Monday, November 28, 2005


Another Turkey Day bites the dust. I hope you all had a great Thanksgiving. Mine was good. Whenever I manage to celebrate the holidays with my family without any drama, it's a good thing. Not that my family is prone to drama mind you. Well, not much anyway. But the holidays can be so stressful and tempers can easily flare. I ate to excess as I do at every holiday gathering. I even managed to get a chunk of Christmas shopping out of the way and snagged this great throwback gift for one of my loved ones. I didn't brave the stores at 5 am the day after Thanksgiving. They'd have to be offering iPods for a dime or diamond rings for a dollar for me to EVER consider rising that early on a day when I don't have to go to work. More power to you if you were brave enough to tackle the malls in all that madness. I hate shopping in general and QVC is my best friend.

I was watching Recipe For Success on the Food Network yesterday. For those of you who've never watched it, Recipe For Success is a show that features people who have given up their careers to start a business in the food industry. It shows their struggles to get their new business ventures off the ground and all the work, and money it takes to really get a new business going. Not to mention all the heartache and hassles. Yesterday's episode featured a woman named Laura who started a cookie business called A Dozen Eggs. As I watched Laura struggling mightily to get her business off the ground, I realized how much I had in common with her.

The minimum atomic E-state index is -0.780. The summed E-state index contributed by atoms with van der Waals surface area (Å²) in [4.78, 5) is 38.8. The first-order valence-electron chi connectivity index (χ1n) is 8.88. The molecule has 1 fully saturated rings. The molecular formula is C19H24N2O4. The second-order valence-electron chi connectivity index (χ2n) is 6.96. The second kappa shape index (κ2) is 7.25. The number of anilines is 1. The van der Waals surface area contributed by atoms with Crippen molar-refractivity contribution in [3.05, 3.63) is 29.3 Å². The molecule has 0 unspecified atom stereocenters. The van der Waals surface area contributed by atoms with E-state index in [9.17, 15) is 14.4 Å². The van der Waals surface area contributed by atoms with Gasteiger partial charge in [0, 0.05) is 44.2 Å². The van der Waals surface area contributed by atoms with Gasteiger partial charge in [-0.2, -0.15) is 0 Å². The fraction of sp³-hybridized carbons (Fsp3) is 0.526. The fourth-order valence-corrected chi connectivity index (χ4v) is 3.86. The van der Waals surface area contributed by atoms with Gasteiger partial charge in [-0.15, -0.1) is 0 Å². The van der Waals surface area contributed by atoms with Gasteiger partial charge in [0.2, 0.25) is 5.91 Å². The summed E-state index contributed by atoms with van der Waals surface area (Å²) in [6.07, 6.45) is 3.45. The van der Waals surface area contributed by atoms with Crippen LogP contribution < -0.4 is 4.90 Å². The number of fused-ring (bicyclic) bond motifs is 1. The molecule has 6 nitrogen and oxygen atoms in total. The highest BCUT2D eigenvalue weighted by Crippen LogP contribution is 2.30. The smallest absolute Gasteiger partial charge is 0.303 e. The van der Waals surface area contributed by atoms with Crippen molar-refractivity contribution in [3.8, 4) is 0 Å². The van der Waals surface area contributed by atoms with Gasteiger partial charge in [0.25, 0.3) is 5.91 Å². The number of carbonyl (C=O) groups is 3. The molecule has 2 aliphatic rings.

Even though I'm a writer and she's a baker, we both have a products we're trying to sell. One of her main problems was trying to spread the word about her cookies just as I'm trying to spread the word about my book. It ain't easy. Another one of her major problems was money, which I can truly relate to. Unlike Laura, I haven't quit my day job. But even though I have a steady source of income, the costs of promoting a book with the expense of travel, printing, postage, membership dues, writing supplies, etc etc etc can really add up quick. By the end of the show Laura had been in the cookie business for six months and had barely turned a profit. My book has been out for six months also. I'm eagerly awaiting my first royalty statement. I know it will be several more months before I get a check. Laura and her husband had mortgaged their home and were in a lot of credit card debt but the show did end on a hopeful note when Laura's cookies were chosen to appear in a prestigious catalog. Why in the world would anyone put themselves through all of this trauma? That's an easy one: Love & Passion. Love of what their doing and a passion to succeed. If you don't have those two things than why bother?


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